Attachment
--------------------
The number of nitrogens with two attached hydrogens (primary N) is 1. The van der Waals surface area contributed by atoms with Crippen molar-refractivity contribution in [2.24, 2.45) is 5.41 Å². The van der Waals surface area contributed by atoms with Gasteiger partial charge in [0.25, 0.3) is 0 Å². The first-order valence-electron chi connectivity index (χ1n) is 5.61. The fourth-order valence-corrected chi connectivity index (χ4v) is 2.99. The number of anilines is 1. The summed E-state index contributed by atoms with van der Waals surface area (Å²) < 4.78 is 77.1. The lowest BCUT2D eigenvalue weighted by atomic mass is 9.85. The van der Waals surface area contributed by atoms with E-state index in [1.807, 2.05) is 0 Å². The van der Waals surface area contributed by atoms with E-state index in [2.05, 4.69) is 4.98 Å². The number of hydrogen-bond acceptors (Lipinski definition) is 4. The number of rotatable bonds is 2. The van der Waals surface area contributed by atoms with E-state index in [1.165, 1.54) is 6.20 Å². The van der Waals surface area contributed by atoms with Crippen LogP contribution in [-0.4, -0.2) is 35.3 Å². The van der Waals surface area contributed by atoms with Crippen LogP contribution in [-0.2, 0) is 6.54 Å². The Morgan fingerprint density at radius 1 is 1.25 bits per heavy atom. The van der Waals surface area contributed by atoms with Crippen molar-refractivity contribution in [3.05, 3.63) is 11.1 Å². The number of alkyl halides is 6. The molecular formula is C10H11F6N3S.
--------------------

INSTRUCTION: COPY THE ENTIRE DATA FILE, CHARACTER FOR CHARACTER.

The number of nitrogens with two attached hydrogens (primary N) is 1. The van der Waals surface area contributed by atoms with Crippen molar-refractivity contribution in [2.24, 2.45) is 5.41 Å². The van der Waals surface area contributed by atoms with Gasteiger partial charge in [0.25, 0.3) is 0 Å². The first-order valence-electron chi connectivity index (χ1n) is 5.61. The fourth-order valence-corrected chi connectivity index (χ4v) is 2.99. The number of anilines is 1. The summed E-state index contributed by atoms with van der Waals surface area (Å²) < 4.78 is 77.1. The lowest BCUT2D eigenvalue weighted by atomic mass is 9.85. The van der Waals surface area contributed by atoms with E-state index in [1.807, 2.05) is 0 Å². The van der Waals surface area contributed by atoms with E-state index in [2.05, 4.69) is 4.98 Å². The number of hydrogen-bond acceptors (Lipinski definition) is 4. The number of rotatable bonds is 2. The van der Waals surface area contributed by atoms with E-state index in [1.165, 1.54) is 6.20 Å². The van der Waals surface area contributed by atoms with Crippen LogP contribution in [-0.4, -0.2) is 35.3 Å². The van der Waals surface area contributed by atoms with Crippen LogP contribution in [-0.2, 0) is 6.54 Å². The Morgan fingerprint density at radius 1 is 1.25 bits per heavy atom. The van der Waals surface area contributed by atoms with Crippen molar-refractivity contribution in [3.05, 3.63) is 11.1 Å². The number of alkyl halides is 6. The molecular formula is C10H11F6N3S.